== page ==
Home Criminal Defense Mike Lindell Loses Arbitration Dispute, $5 Million, Mind – Above the Law

Mike Lindell Loses Arbitration Dispute, $5 Million, Mind – Above the Law


(Photo by JIM WATSON/AFP via Getty Images)

Yesterday was a rough one for Mike Lindell, who was ordered by an arbitration panel to pay $5 million dollars to a software developer who entered a contest to disprove the pillow fluffer’s election fraud claims.

Lindell, who once promised to bankroll a “class action against all the machines,” has been a major funder of litigation challenging the 2020 election, pushing conspiracy theories about Chinese hacking and insisting that it affected every vote machine in the country. In 2021, he claimed to have collected evidence of internet traffic that would prove his allegations, and he offered $5 million to anyone who could refute him in a “Prove Mike Wrong Challenge.”

The competition was held in August of 2021 at a “cyber symposium” staged by Lindell in Sioux Falls, South Dakota. He invited members of the press and tech experts to view his supposed evidence of election fraud, promising to reveal packet capture data that showed China hacking voting machines in real time “like a movie.” The MyPillow CEO never claimed to understand the technology himself, but he did spend weeks shouting “PCAPS!” over and over and daring someone to prove him wrong.

“The symposium was to get the big audience and have all the media there and then they – the cyber guys – saying yes this data is from the 2020 election and you better look at how they intruded into our machines, our computers, and that was the whole purpose,” Lindell testified in a deposition reported by CNN, adding that, “I thought, well what if I put up a $5 million challenge out there, then it would get news, which it did. So, then you got some attention.”

And it did indeed get attention — although not perhaps in the way Lindell intended. His main expert, a Kraken alum named Joshua Merritt, who was rather less than billed when he was introduced by Sidney Powell as a secret source codenamed “Spider,” was ostracized as a Judas for pointing out that the proffered data was not as promised. In the end, Lindell’s supposed evidence did not induce the Supreme Court to reinstate Donald Trump as president “9-0.”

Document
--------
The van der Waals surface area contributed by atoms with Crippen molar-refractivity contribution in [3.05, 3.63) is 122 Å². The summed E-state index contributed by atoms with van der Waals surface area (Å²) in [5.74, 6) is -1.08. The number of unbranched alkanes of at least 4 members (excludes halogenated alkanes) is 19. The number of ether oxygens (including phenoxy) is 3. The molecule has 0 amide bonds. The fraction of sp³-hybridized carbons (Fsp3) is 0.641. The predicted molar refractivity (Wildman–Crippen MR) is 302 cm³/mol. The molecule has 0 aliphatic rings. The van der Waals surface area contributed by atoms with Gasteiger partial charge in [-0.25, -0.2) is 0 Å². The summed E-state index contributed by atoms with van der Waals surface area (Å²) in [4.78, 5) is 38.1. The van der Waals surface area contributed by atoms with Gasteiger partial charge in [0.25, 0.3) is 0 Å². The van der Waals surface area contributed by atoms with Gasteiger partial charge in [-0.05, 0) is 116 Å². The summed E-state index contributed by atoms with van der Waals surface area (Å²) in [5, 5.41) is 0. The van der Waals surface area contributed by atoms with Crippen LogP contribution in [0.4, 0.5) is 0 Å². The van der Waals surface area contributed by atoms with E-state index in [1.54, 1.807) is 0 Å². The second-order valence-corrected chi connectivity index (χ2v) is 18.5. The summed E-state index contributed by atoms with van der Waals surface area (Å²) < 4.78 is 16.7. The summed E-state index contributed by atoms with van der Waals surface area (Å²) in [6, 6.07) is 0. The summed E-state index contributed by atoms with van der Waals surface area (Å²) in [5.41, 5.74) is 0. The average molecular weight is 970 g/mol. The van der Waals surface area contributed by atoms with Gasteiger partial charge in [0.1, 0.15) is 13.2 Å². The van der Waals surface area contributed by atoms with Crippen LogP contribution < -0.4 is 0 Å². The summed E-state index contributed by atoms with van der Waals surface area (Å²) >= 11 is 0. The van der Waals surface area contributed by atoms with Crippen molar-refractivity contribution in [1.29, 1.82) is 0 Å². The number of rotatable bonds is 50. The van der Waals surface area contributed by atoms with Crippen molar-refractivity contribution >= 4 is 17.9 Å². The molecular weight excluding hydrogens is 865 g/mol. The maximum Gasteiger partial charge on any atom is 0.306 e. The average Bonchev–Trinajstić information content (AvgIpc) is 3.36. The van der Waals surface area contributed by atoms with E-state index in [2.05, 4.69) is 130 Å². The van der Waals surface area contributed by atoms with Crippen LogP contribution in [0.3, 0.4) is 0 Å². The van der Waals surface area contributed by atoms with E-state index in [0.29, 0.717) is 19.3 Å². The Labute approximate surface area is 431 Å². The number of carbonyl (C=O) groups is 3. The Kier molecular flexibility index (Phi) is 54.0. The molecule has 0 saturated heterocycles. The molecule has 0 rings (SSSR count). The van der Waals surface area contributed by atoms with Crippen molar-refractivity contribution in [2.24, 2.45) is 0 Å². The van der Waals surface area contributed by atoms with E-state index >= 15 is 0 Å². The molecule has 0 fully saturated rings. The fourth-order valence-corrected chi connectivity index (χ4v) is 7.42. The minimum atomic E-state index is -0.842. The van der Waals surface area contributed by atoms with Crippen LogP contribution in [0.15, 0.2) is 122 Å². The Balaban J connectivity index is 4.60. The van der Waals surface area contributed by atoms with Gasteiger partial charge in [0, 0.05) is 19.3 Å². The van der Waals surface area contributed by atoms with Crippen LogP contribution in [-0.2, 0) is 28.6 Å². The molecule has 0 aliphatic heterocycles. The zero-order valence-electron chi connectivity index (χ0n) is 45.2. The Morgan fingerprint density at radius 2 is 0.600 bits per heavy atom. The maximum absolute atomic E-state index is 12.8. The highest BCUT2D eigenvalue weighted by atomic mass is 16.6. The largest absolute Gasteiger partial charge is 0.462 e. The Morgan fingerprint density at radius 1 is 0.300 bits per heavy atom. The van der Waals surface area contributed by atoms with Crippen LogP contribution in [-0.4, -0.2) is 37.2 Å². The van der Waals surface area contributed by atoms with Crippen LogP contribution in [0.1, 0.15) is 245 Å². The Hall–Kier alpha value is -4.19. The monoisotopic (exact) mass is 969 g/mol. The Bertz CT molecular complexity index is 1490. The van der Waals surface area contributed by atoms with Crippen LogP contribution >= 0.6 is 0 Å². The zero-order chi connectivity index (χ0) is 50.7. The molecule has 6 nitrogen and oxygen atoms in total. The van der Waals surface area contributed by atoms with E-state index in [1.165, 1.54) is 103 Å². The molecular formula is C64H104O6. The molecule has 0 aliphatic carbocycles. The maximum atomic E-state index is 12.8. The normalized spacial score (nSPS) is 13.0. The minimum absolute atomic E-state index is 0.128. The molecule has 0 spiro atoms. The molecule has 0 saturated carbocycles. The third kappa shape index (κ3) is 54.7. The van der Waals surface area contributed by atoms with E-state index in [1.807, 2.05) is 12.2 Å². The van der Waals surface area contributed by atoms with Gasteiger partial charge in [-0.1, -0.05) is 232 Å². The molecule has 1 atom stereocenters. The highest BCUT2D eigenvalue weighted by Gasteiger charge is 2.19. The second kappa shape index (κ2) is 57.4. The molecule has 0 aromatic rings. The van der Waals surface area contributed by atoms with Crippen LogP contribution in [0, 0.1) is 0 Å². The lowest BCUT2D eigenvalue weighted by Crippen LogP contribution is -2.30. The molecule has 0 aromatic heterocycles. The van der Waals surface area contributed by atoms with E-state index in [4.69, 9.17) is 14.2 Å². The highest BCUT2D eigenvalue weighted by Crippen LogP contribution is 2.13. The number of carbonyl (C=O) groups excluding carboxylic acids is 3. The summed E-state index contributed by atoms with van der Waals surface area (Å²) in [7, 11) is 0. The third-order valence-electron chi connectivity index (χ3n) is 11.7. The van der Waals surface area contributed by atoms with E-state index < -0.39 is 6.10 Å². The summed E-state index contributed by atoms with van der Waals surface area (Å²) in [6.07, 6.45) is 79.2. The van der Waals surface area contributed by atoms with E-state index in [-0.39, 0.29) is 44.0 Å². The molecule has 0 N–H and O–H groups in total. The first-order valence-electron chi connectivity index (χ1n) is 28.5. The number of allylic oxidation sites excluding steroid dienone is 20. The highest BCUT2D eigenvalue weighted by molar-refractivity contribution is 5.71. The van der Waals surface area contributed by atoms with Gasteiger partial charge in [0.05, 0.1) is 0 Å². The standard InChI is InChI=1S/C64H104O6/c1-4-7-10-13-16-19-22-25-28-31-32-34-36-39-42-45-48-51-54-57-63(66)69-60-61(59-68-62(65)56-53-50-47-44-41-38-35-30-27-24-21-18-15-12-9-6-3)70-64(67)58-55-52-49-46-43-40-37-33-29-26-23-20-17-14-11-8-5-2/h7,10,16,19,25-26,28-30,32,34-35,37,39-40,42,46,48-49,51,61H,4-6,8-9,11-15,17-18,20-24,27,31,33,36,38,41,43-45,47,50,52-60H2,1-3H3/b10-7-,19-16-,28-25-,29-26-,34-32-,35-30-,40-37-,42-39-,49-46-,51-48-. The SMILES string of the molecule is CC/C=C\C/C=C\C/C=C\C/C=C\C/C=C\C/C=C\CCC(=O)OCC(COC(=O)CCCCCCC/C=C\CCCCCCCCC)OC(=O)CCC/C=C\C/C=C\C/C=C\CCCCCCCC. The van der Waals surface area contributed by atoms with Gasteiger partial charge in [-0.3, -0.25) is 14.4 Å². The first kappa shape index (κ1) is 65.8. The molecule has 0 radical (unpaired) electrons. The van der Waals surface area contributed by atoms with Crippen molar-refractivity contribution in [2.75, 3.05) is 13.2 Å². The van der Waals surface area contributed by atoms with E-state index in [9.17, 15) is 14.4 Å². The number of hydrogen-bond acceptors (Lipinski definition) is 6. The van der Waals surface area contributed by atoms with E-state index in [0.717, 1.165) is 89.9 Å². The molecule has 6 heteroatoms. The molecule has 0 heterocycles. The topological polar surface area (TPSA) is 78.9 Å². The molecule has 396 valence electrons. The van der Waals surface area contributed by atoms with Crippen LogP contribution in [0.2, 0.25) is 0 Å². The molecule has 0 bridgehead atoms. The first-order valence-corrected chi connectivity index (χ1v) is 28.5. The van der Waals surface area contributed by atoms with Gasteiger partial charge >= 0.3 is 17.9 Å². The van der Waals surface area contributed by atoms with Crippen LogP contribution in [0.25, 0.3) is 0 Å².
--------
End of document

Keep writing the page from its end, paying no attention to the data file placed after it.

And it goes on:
But he did get takers on the contest, including software developer Robert Zeidman, whose attempt to claim the prize was rejected by the panel of judges. The panel included two of Lindell’s cyber guys and Kurt Olsen, a MAGA lawyer who put his name on various post election challenges, tried to persuade the Justice Department to sign onto those insane filings, and recently got sanctioned along with Alan Dershowitz for filing a frivolous election challenge on behalf of Kari Lake.

Zeidman filed for arbitration, claiming that the data set he was given contained no packet captures at all, and thus could not be said to contain data regarding the November 2020 election.

The entire exercise appears to have been cursed from its inception:

Dr. Frank was not a member of the Red Team, but as previously mentioned, was a cyber expert relied on by Mr. Lindell and served as a Contest judge. He explained how the data was generally prepared for the Contest participants. First, he said, there was too much data to provide it all to participants. So, they were given a “slice” of the data. Second, he testified that he believed they needed to be sure to avoid providing sensitive private information, which could include passwords and sign-ins. That could be illegal. Third, he said that they put a “simple cipher” in place for at least one file to “separate the men from the boys.” That is, to have participants demonstrate their “sleuthing” skills. Participants would have to find the cypher and de-cypher the data, thus demonstrating their skill. Fourth, some data was presented in encrypted form that apparently could be opened only using cExtractor, a software tool designed for that purpose. A video excerpt of someone using cExtractor was provided to participants, without explanation.

Lindell was represented in the arbitration by Andrew Parker, Olsen’s fellow Kari Lake litigation sanctionee. After Dominion Voting Systems sued Lindell in DC, Parker filed suit against the company on Lindell’s behalf in Minnesota claiming that the DC claim was part of RICO action to stifle his client’s free speech. That went … about as well as you’d expect. And this arbitration proved to be similarly successful.

According to the arbitrator’s decision and award, Olsen “wrote the Contest rules with input from cyber experts” and was “included in the Contest panel to provide a legal perspective.” Those rules required the contest winner to prove that the data provided to contestants “unequivocally does NOT reflect information related to the November 2020 election,” and “is not reflective of November 2020 election data.”

Zeidman successfully decoded the eleven data sets provided. Some contained lists of IP addresses in China, some contained spreadsheets which appeared to have been doctored, and some contained gibberish. None contained the promised packet captures which would effectively time stamp them as being related to the 2020 election, and so the arbitrators awarded him the $5 million.

But, like the 2020 election, the “Prove Mike Wrong Contest” will never be over.

“They made a terribly wrong decision!” Lindell vowed to the Washington Post. “This will be going to court!”

New RICO suit dropping in 3…2…

Mike Lindell’s firm told to pay $5 million in ‘Prove Mike Wrong’ election-fraud challenge [WaPo]

Liz Dye lives in Baltimore where she writes about law and politics and appears on the Opening Arguments podcast.


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